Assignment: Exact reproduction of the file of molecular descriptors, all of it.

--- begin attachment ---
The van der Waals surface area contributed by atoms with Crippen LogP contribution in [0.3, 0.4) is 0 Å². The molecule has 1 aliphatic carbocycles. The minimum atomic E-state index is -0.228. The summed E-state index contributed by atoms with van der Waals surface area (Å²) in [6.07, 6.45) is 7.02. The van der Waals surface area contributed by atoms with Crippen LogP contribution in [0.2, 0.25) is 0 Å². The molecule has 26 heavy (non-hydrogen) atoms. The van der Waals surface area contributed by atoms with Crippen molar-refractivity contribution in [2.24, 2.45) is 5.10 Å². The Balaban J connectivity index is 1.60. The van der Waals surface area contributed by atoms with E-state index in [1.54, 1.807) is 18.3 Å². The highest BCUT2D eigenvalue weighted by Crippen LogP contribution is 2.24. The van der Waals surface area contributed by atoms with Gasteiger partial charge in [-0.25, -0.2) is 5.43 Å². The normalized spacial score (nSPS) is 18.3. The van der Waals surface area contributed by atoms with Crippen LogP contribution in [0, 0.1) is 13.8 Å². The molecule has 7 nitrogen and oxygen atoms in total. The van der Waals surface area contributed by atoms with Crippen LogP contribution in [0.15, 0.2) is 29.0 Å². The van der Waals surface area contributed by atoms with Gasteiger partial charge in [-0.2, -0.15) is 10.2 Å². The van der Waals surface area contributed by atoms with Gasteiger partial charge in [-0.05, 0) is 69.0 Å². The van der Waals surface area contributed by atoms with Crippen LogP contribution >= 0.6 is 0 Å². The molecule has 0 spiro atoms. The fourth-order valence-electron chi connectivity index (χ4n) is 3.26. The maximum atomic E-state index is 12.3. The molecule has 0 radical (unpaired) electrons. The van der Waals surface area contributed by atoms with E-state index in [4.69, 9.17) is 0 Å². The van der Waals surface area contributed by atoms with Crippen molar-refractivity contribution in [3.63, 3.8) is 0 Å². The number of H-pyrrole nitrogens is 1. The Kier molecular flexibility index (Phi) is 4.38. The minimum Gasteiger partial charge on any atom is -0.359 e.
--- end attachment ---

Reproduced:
The van der Waals surface area contributed by atoms with Crippen LogP contribution in [0.3, 0.4) is 0 Å². The molecule has 1 aliphatic carbocycles. The minimum atomic E-state index is -0.228. The summed E-state index contributed by atoms with van der Waals surface area (Å²) in [6.07, 6.45) is 7.02. The van der Waals surface area contributed by atoms with Crippen LogP contribution in [0.2, 0.25) is 0 Å². The molecule has 26 heavy (non-hydrogen) atoms. The van der Waals surface area contributed by atoms with Crippen molar-refractivity contribution in [2.24, 2.45) is 5.10 Å². The Balaban J connectivity index is 1.60. The van der Waals surface area contributed by atoms with E-state index in [1.54, 1.807) is 18.3 Å². The highest BCUT2D eigenvalue weighted by Crippen LogP contribution is 2.24. The van der Waals surface area contributed by atoms with Gasteiger partial charge in [-0.25, -0.2) is 5.43 Å². The normalized spacial score (nSPS) is 18.3. The van der Waals surface area contributed by atoms with Crippen LogP contribution in [0, 0.1) is 13.8 Å². The molecule has 7 nitrogen and oxygen atoms in total. The van der Waals surface area contributed by atoms with Crippen LogP contribution in [0.15, 0.2) is 29.0 Å². The van der Waals surface area contributed by atoms with Gasteiger partial charge in [-0.2, -0.15) is 10.2 Å². The van der Waals surface area contributed by atoms with Gasteiger partial charge in [-0.05, 0) is 69.0 Å². The van der Waals surface area contributed by atoms with Crippen LogP contribution >= 0.6 is 0 Å². The molecule has 0 spiro atoms. The fourth-order valence-electron chi connectivity index (χ4n) is 3.26. The maximum atomic E-state index is 12.3. The molecule has 0 radical (unpaired) electrons. The van der Waals surface area contributed by atoms with E-state index in [4.69, 9.17) is 0 Å². The van der Waals surface area contributed by atoms with Crippen molar-refractivity contribution in [3.63, 3.8) is 0 Å². The number of H-pyrrole nitrogens is 1. The Kier molecular flexibility index (Phi) is 4.38. The minimum Gasteiger partial charge on any atom is -0.359 e.